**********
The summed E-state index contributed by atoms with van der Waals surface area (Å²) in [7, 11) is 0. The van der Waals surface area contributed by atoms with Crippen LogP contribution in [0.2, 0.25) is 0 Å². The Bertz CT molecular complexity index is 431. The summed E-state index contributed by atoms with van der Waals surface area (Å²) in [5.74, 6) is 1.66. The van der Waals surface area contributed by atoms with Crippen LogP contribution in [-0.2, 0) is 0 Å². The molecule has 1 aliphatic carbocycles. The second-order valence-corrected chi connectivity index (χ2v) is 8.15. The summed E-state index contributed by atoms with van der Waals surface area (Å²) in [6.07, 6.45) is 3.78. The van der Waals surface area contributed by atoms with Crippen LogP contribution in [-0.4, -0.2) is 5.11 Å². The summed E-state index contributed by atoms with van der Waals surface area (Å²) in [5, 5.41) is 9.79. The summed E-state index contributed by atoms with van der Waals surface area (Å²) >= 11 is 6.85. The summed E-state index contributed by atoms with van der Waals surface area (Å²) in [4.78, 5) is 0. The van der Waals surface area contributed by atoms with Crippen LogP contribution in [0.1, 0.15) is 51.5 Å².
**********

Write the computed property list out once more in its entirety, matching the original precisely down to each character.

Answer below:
The summed E-state index contributed by atoms with van der Waals surface area (Å²) in [7, 11) is 0. The van der Waals surface area contributed by atoms with Crippen LogP contribution in [0.2, 0.25) is 0 Å². The Bertz CT molecular complexity index is 431. The summed E-state index contributed by atoms with van der Waals surface area (Å²) in [5.74, 6) is 1.66. The van der Waals surface area contributed by atoms with Crippen LogP contribution in [-0.2, 0) is 0 Å². The molecule has 1 aliphatic carbocycles. The second-order valence-corrected chi connectivity index (χ2v) is 8.15. The summed E-state index contributed by atoms with van der Waals surface area (Å²) in [6.07, 6.45) is 3.78. The van der Waals surface area contributed by atoms with Crippen LogP contribution in [-0.4, -0.2) is 5.11 Å². The summed E-state index contributed by atoms with van der Waals surface area (Å²) in [5, 5.41) is 9.79. The summed E-state index contributed by atoms with van der Waals surface area (Å²) >= 11 is 6.85. The summed E-state index contributed by atoms with van der Waals surface area (Å²) in [4.78, 5) is 0. The van der Waals surface area contributed by atoms with Crippen LogP contribution in [0.1, 0.15) is 51.5 Å².